True to Bill Dudleston's vision, once I closed my eyes I was no longer in my theater room. I was 30 yards behind Michael Murray in First Congregational Church as he produced a wall of sound, enveloping me in Bach's musical genius. This was not just a pair of speakers reproducing a recording - this was music!
Acoustic Alchemy - The Very Best Of
You've seen this album appear on every review I've done - and for good reason. There are very few pieces of music I'm more intimately familiar with. Listening to this album on the myriad speakers I have had in my room - I have a very good idea of what the best can reproduce and what the worst leave out. Being the creature of habit that I am, I started off with Playing for Time - a track full of typically difficult to reproduce components. There's a lot of cymbal, string bass and close-mic'ed acoustic guitar - all elements that are hard to reproduce. I was particularly interested in this track because many speakers suffer reproducing the string bass or the cymbals, with only the rarest examples doing everything well.
True to my experience with organ music, the sound with Playing for Time was rich, textured and authentic. I was hearing all the details - the sounds of the pick sliding over the string, the plastic impacting the top string on the attack. The ride cymbal is used to great effect in this track and it was amazing to hear the difference the ribbon tweeter on the Focus SE's made fleshing out the sound - the shimmer was more full, extended and authentic. Having spent many hours on a stage right next to the drummer, I'm very accustomed to jazz cymbal - and this was the real thing.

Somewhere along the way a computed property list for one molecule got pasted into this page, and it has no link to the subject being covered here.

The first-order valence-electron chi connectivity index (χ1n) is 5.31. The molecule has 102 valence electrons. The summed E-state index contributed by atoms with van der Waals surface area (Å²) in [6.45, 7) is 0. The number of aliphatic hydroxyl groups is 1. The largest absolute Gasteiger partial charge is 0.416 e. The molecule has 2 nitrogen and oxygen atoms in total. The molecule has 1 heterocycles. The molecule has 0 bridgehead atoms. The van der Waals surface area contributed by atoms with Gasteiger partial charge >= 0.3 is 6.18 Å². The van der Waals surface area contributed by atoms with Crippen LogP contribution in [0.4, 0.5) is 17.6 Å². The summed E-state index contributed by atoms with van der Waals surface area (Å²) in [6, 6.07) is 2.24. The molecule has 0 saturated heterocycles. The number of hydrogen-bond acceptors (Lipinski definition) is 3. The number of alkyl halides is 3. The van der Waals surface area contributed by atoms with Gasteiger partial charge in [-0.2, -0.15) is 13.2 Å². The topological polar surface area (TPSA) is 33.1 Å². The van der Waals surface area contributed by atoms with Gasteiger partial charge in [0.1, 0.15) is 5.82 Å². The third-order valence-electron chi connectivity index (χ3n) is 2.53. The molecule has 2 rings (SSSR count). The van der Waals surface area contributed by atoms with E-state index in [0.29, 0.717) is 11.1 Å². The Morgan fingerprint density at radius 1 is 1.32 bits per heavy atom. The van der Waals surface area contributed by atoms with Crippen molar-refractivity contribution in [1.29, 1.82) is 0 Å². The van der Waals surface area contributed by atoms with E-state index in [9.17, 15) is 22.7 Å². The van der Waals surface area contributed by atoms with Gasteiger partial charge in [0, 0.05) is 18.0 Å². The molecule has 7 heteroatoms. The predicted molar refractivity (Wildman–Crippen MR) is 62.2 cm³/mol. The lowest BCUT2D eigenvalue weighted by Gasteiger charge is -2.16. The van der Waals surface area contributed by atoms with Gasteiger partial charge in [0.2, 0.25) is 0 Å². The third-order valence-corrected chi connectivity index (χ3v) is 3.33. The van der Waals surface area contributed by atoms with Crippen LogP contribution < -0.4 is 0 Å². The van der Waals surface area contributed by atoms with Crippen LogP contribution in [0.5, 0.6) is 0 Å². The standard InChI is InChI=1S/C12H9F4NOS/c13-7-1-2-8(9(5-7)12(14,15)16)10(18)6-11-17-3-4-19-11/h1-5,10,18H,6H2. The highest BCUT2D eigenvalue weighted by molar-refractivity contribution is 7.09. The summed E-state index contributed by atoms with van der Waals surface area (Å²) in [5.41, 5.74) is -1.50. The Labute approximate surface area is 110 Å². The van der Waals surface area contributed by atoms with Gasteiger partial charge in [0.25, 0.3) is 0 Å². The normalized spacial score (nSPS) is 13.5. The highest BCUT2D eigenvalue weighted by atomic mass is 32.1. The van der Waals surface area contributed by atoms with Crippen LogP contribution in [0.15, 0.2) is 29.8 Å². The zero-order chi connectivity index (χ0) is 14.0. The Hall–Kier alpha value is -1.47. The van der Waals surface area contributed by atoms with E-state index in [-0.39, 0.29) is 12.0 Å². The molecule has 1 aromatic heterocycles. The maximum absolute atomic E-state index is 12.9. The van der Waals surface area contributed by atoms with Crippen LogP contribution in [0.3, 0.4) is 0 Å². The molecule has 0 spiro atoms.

Impressed as I was by the detail of the sound, the mids were full, expansive and about as perfect as I've ever heard in a loudspeaker. The bass line was conveyed with weighty authority but not a hint of muddiness - a truly impressive feat. Most floorstanding loudspeakers by design suffer at least some degradation in bass performance as extension increases, a function of displacement and woofer size - but not so with the Focus SE's. The dual Aura 12" woofers are fantastically controlled - yet still deliver impressive performance all the way down to 21Hz.